On the op-ed page recently, Clayton Fritchey warned us of a "frantic new arms race" resulting from the myth created by our militarists that the Soviet Union has achieved military superiority. In the next paragraph, he cautioned against a "furtile effort to establish a superiority of our own," and concluded that there are "laws against shouting 'fire' in a crowded theater, but unfortunately there is no way of restraining panic-making shouts about our national security."

Fritchey quotes several authorities, including David Jones, chairman of the Joint Chiefs of Staff, Defense Secretary Harold Brown; and Maxwell Taylor, former JSC chairman, in support of the contention that the United States remains militarily equal or superior to the Soviet Union. But the military balance is never static. The question is not where we are but where we are going. On this, hear the recent words of those same witnesses:

Jones: "We have been living off the capital of previous investments" while in the case of the Soviets "their momentum will allow them to gain an advantage over the United States in most of the static indicators of strategic forces by the early 1980s. Moreover, because of the lead time in modern weapons program, this progressive shift in the strategic balance will continue into the latter part of the 1980s" (FY81 Military Posture Statement).

Brown: "The 1979 Soviet military effort was about 50 percent larger than our own" and has "a potential for strategic advantages if we fail to respond with adequate programs" (FY81 Department of Defense Annual Report).

Taylor: ". . . our armed forces in the aggregate are dangerously deficient in their capability to deter conflict, conduct sustained combat overseas even on a limited scale or to provide the military backing necessary to support our foreign policy, present or projected" (The Post, letters, Aug. 3).

There are other witnesses worth hearing on this project. Gen. Edward Meyer, chief of staff of the Army, told a House subcommittee on May 29 that, except for our forward deployed forces, we have a "hollow Army." At the same hearing, Marine Commandant Robert Barrow, when asked if he considered the FY81 budget adequate, replied, "in a word, no." Speaking to the Naval War College on May 1, Adm. Thomas Hayward, chief of naval operations, reported that the Soviet Navy now has 800 first-line combatants to our 300, is building twice as many modern surface combatants and four times as many submarines as we are, and that the new Soviet ALFA class sub -- with its titanium hull and phenomenal speed and depth capability -- is far beyond anything we would consider reasonable or affordable. And in considering the significance of this naval balance -- or imbalance -- remember that the Soviet Union, unlike the United States and its Free World allies, is basically a land power, largely self-sufficient in resources and enjoying overland access to its major allies and trading partners.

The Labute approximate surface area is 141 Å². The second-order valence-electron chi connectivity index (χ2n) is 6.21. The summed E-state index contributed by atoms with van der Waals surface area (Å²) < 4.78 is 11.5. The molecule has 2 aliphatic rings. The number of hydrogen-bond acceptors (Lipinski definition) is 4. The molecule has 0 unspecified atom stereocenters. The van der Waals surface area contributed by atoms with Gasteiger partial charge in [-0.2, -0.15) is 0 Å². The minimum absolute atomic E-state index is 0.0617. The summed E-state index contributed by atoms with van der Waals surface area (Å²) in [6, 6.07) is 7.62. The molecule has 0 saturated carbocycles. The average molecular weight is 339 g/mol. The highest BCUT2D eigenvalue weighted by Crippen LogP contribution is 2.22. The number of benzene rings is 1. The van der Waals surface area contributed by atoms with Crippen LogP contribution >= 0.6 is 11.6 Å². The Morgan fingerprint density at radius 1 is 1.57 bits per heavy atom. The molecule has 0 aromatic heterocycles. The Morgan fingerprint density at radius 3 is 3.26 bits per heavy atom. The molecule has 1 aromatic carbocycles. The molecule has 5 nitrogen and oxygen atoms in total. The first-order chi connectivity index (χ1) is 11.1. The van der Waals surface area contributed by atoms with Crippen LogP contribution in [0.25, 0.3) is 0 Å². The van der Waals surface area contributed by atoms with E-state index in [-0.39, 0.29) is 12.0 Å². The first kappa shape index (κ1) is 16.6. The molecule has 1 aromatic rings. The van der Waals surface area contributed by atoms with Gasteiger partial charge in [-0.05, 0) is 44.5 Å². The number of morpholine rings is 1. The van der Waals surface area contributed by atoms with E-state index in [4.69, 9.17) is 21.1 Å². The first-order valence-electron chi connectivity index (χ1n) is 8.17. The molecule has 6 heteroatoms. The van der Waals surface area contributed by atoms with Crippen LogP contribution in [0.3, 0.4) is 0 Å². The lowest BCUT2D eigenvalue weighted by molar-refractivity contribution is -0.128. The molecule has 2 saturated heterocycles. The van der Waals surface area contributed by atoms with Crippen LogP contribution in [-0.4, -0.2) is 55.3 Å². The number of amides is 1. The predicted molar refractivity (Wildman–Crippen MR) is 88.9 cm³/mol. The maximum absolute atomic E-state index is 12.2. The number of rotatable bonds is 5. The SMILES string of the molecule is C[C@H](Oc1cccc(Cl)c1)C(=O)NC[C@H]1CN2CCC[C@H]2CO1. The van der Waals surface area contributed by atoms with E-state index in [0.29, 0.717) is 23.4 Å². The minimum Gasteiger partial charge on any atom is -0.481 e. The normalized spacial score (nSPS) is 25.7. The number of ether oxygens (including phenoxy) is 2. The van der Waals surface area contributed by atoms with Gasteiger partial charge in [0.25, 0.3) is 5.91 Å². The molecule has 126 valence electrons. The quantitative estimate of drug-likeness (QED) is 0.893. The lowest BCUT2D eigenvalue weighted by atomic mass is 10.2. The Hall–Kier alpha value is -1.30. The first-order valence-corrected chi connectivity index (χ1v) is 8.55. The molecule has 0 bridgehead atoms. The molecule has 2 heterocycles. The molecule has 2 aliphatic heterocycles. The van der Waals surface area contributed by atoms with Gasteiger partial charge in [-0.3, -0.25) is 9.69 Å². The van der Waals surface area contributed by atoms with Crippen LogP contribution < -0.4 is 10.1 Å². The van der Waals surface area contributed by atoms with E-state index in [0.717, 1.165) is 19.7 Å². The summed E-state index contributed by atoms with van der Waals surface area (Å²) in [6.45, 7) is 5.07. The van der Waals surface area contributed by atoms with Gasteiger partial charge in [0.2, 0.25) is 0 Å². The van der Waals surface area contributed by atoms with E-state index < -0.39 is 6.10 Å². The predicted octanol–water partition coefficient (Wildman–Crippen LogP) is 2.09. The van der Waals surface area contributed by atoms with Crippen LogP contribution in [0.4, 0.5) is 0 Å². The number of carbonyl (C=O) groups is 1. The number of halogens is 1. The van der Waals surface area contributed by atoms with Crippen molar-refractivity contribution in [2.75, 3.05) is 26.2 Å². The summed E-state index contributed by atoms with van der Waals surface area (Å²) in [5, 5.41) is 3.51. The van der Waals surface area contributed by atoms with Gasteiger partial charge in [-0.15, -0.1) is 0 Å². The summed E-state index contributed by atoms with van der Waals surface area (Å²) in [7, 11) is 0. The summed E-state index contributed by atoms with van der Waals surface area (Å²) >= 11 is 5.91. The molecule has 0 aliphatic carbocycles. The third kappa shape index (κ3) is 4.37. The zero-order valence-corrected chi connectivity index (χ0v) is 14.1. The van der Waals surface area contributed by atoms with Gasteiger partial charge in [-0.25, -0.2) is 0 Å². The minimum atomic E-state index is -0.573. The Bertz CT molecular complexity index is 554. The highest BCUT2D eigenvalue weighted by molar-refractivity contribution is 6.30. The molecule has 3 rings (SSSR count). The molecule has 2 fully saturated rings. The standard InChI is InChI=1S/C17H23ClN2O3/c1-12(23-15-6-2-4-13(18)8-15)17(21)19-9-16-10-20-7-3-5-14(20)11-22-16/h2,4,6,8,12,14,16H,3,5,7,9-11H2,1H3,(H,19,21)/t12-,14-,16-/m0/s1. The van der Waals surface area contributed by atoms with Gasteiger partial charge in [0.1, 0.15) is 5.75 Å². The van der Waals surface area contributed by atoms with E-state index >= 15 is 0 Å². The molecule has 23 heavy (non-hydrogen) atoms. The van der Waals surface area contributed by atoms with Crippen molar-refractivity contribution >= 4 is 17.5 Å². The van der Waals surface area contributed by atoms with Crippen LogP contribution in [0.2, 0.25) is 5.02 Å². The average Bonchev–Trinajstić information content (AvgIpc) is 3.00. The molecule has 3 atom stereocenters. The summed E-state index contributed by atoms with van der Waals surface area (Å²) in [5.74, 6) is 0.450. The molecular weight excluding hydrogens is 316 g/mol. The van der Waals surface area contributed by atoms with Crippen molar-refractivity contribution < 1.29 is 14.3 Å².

Lew Allen, Air Force chief of staff, late last year expressed similar concern: "Most ominous is the unrelenting expansion of Soviet power, which has allowed them to achieve parity in strategic nuclear forces with the United States and threatens to provide military advantage to many areas of conflict."

To be sure, there are, as Fritchey contends, alarmist and hysterical voices in the defense debate, and the national interest is ill served by leading either our allies or our adversaries to conclude that our military establishment is in worse shape than it is. But the authorities I have quoted are by no means irresponsible extremists. They are respected members of an administration dedicated to cooling off rather than heating up the arms race. But they are also occupants of responsible positions in which they have had unique access to the facts and a heavy obligation in acting upon those facts.

Fritchey also invokes the judgment of former defense secretary Robert McNamara, who warns: "To the extent that military expenditure severely reduces the resources available for other essential sectors and social services -- and fuels a futile reactive arms race -- excessive military spending can erode security rather than enhance it."

This is the same McNamara who guided our course in Vietnam and who, in 1964, had this to say to U.S. News & World Report: "The Soviets have decided that they have lost the quantitative race and they are not seeking to engage us in that contest. It seems that there is no indication that the Soviets are seeking to develop a strategic nuclear force as large as our own." s

As to the effects of military spending on our economy, of which McNamara warns, it should be kept in mind that during the Eisenhower administration we were spending twice as large a share of our gross national product on defense as we do today and, in those years, our economy grew vigorously and inflation was, by present standards, negligible. And when McNamara contends that defense spending is at the expense of social services, one is reminded of the words of the late British air marshal, Sir John Slessor: "It is customary in democratic countries to deplore expenditures on armaments as conflicting with the requirements of social services. There is a tendency to forget that the most important social service a government can do for its people is to keep them alive and free."